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sciolism +‎ -tic or sciolist +‎ -ic.



sciolistic (comparative more sciolistic, superlative most sciolistic)

  1. Of or relating to sciolism, or a sciolist; showing only superficial knowledge.
    • 1832, F[rancis] Merewether, An Appeal to the Nobility and Gentry of the County of Leicester, in Behalf of the Church of England, Ashby-de-la-Zouch, Leicestershire: Printed and sold by W. Hextall. Sold also by C., J., G., and F. Rivington, London; and Combe and Son, Leicester, OCLC 59215759, pages 20–21:
      You will doubtless be ready to admit that we live in a sciolistic age altogether; in which every person gives his opinion on every subject, without either waiting or caring for the information of those whose business it is to be specially and accurately acquainted with what is spoken of. But I am not afraid to conclude this topic with the remark; that on no one subject whatever does this sciolistic spirit so palpably shew itself, as on that of religion.
    • 1870, Walter Arthur Copinger, “Copyright in Sculpture and Busts”, in The Law of Copyright, in Works of Literature and Art: Including that of the Drama, Music, Engraving, Sculpture, Painting, Photography and Ornamental and Useful Designs; together with International and Foreign Copyright, with the Statutes Relating thereto, and References to the English and American Decisions, London: Stevens and Haynes, OCLC 221125737, page 181:
      These mementoes or memorials [sculptural national monuments], though in the present age the unphilosophical and sciolistic spirit of some have led them to regard with contempt this method of honouring the illustrious great, excite a laudable admiration for the service or benefit to which they testify, and are living realities to perpetuate at once the respect entertained by the nation, both for the individual himself and the performance that has entitled him to their gratitude.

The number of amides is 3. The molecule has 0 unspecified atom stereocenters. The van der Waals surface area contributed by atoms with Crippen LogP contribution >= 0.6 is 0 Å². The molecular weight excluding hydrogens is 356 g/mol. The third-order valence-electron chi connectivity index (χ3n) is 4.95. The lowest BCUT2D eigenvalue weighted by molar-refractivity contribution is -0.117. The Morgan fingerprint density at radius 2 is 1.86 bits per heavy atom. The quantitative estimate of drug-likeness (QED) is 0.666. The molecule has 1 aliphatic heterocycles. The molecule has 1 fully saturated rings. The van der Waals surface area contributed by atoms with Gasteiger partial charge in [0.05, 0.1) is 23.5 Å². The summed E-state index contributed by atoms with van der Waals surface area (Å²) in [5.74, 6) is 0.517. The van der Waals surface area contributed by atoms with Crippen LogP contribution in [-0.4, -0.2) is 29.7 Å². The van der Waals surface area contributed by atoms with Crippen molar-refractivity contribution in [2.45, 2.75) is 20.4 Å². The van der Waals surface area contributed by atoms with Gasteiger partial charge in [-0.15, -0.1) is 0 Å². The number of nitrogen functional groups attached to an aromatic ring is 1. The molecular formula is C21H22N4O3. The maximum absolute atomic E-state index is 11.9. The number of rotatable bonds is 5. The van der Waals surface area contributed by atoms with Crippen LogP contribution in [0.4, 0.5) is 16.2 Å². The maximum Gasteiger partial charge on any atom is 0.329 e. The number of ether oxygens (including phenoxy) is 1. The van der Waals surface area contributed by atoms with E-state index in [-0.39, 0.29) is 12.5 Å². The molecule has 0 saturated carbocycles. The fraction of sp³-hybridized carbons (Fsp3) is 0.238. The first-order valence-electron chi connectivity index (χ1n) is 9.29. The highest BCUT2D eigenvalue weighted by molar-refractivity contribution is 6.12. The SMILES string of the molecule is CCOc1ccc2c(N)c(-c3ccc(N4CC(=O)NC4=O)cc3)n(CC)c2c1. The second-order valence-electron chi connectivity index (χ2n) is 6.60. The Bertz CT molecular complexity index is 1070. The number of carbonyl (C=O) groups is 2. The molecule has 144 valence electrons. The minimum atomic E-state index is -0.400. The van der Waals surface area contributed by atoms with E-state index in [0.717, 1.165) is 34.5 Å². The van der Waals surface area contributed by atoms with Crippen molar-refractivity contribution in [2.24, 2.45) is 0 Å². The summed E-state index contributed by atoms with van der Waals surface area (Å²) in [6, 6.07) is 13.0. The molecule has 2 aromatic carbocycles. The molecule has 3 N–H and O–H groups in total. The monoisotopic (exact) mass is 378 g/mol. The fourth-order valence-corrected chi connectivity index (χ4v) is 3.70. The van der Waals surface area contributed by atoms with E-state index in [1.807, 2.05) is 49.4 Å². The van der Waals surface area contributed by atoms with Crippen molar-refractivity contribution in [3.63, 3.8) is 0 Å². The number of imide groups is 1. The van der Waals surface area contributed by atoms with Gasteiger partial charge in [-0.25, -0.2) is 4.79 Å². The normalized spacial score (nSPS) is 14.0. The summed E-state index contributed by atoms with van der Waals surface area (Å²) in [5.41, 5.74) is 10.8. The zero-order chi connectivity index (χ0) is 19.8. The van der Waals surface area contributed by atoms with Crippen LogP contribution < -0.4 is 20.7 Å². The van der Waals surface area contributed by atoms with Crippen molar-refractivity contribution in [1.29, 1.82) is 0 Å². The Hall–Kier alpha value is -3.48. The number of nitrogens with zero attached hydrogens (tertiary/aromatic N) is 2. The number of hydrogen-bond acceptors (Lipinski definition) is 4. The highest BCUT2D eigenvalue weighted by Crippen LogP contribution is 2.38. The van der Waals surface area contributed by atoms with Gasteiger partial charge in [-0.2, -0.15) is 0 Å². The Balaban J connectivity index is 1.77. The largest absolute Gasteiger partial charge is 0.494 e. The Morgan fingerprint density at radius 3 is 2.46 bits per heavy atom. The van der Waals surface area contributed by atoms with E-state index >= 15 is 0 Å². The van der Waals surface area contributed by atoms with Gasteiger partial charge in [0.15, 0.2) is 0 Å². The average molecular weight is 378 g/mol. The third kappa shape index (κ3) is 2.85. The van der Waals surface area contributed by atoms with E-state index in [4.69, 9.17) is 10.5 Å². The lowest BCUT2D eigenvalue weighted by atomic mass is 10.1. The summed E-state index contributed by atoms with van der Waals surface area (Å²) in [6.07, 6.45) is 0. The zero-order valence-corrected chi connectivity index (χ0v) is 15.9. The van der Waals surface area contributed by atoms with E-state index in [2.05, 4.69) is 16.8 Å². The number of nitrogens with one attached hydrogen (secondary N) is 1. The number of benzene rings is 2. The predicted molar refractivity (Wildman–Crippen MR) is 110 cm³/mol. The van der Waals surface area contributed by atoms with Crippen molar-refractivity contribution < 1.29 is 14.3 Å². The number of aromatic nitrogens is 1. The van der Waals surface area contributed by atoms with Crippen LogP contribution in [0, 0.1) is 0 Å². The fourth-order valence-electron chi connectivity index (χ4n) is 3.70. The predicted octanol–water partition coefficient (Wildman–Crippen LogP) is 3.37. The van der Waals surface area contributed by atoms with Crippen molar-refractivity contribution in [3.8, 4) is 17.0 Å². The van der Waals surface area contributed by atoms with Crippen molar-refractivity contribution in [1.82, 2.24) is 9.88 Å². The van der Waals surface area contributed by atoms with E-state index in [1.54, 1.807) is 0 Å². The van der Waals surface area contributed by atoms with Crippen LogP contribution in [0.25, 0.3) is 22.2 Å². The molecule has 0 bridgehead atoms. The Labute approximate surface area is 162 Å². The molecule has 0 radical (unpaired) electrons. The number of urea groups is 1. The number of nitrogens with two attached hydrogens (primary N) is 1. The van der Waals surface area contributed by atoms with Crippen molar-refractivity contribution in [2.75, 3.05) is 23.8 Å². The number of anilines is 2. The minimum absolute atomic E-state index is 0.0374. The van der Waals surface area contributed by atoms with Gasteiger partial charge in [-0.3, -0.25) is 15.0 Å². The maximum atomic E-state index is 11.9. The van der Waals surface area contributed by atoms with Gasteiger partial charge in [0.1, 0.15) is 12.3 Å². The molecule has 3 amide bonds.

• 1900, Transactions of the Dental Society of the State of New York, Albany, N.Y.: Argus Co., printers, OCLC 4738610, page 147:
      An English clique of literati and sciolistic scientists, headed by a sciolistic pretender named Dr. Lardner, made themselves judges of all disputed questions in science and attempted to prove that steam navigation was impossible.
    • 1970, Stanley Friedman, “Metabolism of Carbohydrates in Insects”, in Marcel Florkin; Bradley T[itus] Scheer, editors, Chemical Zoology, volume V (Arthropoda Part A), New York, N.Y.; London: Academic Press, →ISBN, page 168:
      In this context, it is important to note, and we cannot stress this too vigorously, that our total understanding of the biochemistry of insects derives, except at the most sciolistic level, from a very small number of species.
    • 1997, Fredric Dolezal, “Re-constructing Ideology, Part One: Animadversions of John Horne Tooke on the Origins of Affixes and Non-designative Words”, in Hans Henrich Hock, editor, Historical, Indo-European, and Lexicographical Studies: A Festschrift for Ladislav Zgusta on the Occasion of his 70th Birthday [Trends in Linguistics: Studies and Monographs; 90], Berlin; New York, N.Y.: Mouton de Gruyter, →ISBN, page 261:
      John Horne Tooke occupies a unique place in the history of Indo-European studies and lexicography – oblivion: Only rarely in discussions of Indo-European linguistics and lexicography does one find a mention of the unredoubtable, irascible, and sciolistic champion of comparative and historical language study; but then, why should a sciolist and purveyor of fanciful etymologies be mentioned at all?
    • 2004, William Safire, quoting James L. Reynolds, No Uncertain Terms: More Writing from the Popular “On Language” Column in The New York Times Magazine, New York, N.Y.: Simon & Schuster Paperbacks, →ISBN, page 188:
      You seem to have erred in characterizing as solipsistic those solons who dangled a participle in drafting the law controlling the National Endowment for the Arts. The near homophone for which you apparently reached is solecistic, violating conventional grammar. Using solipsistic, a form of philosophic self-absorption, is sciolistic, i.e., shallow on understanding. What a catachresis!



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Part or all of this entry has been imported from the 1913 edition of Webster’s Dictionary, which is now free of copyright and hence in the public domain. The imported definitions may be significantly out of date, and any more recent senses may be completely missing.
(See the entry for sciolistic in
Webster’s Revised Unabridged Dictionary, G. & C. Merriam, 1913.)